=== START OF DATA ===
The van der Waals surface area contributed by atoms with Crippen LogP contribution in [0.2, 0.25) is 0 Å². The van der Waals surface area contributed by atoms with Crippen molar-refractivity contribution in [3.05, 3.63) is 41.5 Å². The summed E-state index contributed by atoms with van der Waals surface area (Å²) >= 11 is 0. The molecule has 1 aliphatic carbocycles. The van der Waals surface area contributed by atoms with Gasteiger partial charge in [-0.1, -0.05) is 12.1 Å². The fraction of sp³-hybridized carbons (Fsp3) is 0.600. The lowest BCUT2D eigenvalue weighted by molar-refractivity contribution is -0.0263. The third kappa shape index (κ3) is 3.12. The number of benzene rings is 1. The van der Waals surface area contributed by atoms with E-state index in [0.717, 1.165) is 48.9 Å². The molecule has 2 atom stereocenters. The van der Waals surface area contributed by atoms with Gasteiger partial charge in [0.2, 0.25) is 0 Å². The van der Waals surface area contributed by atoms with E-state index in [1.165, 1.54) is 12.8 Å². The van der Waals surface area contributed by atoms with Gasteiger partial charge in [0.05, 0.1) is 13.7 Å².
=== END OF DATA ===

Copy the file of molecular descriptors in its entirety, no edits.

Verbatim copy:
The van der Waals surface area contributed by atoms with Crippen LogP contribution in [0.2, 0.25) is 0 Å². The van der Waals surface area contributed by atoms with Crippen molar-refractivity contribution in [3.05, 3.63) is 41.5 Å². The summed E-state index contributed by atoms with van der Waals surface area (Å²) >= 11 is 0. The molecule has 1 aliphatic carbocycles. The van der Waals surface area contributed by atoms with Gasteiger partial charge in [-0.1, -0.05) is 12.1 Å². The fraction of sp³-hybridized carbons (Fsp3) is 0.600. The lowest BCUT2D eigenvalue weighted by molar-refractivity contribution is -0.0263. The third kappa shape index (κ3) is 3.12. The number of benzene rings is 1. The van der Waals surface area contributed by atoms with E-state index in [0.717, 1.165) is 48.9 Å². The molecule has 2 atom stereocenters. The van der Waals surface area contributed by atoms with Gasteiger partial charge in [0.2, 0.25) is 0 Å². The van der Waals surface area contributed by atoms with E-state index in [1.165, 1.54) is 12.8 Å². The van der Waals surface area contributed by atoms with Gasteiger partial charge in [0.05, 0.1) is 13.7 Å².